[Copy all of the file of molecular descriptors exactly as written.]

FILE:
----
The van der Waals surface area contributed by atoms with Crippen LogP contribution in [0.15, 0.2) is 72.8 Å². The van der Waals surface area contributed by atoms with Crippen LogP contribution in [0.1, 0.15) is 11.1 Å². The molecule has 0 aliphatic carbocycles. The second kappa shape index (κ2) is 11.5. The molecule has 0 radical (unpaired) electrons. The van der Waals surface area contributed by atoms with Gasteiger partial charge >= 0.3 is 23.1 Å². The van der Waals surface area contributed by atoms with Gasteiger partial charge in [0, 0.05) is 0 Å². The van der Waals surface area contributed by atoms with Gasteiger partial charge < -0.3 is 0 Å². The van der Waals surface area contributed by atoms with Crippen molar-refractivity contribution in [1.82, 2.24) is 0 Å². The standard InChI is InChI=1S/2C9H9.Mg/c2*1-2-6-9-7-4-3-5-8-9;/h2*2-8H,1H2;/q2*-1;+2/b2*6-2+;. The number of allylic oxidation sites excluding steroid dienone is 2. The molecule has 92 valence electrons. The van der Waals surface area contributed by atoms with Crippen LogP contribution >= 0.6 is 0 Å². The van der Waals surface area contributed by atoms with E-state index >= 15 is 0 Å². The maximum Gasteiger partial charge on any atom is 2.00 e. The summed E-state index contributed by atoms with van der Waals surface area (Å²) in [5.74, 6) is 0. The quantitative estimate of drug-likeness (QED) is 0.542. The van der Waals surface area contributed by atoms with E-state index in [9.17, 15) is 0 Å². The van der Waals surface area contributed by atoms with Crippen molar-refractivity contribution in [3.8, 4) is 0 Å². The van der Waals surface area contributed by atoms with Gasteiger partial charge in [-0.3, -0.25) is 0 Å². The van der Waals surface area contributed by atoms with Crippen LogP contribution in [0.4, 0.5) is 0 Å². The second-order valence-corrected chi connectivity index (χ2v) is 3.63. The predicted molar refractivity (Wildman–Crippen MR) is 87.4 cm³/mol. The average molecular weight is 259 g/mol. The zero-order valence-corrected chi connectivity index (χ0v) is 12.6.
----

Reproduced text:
The van der Waals surface area contributed by atoms with Crippen LogP contribution in [0.15, 0.2) is 72.8 Å². The van der Waals surface area contributed by atoms with Crippen LogP contribution in [0.1, 0.15) is 11.1 Å². The molecule has 0 aliphatic carbocycles. The second kappa shape index (κ2) is 11.5. The molecule has 0 radical (unpaired) electrons. The van der Waals surface area contributed by atoms with Gasteiger partial charge >= 0.3 is 23.1 Å². The van der Waals surface area contributed by atoms with Gasteiger partial charge in [0, 0.05) is 0 Å². The van der Waals surface area contributed by atoms with Gasteiger partial charge < -0.3 is 0 Å². The van der Waals surface area contributed by atoms with Crippen molar-refractivity contribution in [1.82, 2.24) is 0 Å². The standard InChI is InChI=1S/2C9H9.Mg/c2*1-2-6-9-7-4-3-5-8-9;/h2*2-8H,1H2;/q2*-1;+2/b2*6-2+;. The number of allylic oxidation sites excluding steroid dienone is 2. The molecule has 92 valence electrons. The van der Waals surface area contributed by atoms with Crippen LogP contribution >= 0.6 is 0 Å². The van der Waals surface area contributed by atoms with E-state index >= 15 is 0 Å². The maximum Gasteiger partial charge on any atom is 2.00 e. The summed E-state index contributed by atoms with van der Waals surface area (Å²) in [5.74, 6) is 0. The quantitative estimate of drug-likeness (QED) is 0.542. The van der Waals surface area contributed by atoms with E-state index in [9.17, 15) is 0 Å². The van der Waals surface area contributed by atoms with Crippen molar-refractivity contribution in [3.8, 4) is 0 Å². The van der Waals surface area contributed by atoms with Gasteiger partial charge in [-0.3, -0.25) is 0 Å². The van der Waals surface area contributed by atoms with Crippen LogP contribution in [0.4, 0.5) is 0 Å². The second-order valence-corrected chi connectivity index (χ2v) is 3.63. The predicted molar refractivity (Wildman–Crippen MR) is 87.4 cm³/mol. The average molecular weight is 259 g/mol. The zero-order valence-corrected chi connectivity index (χ0v) is 12.6.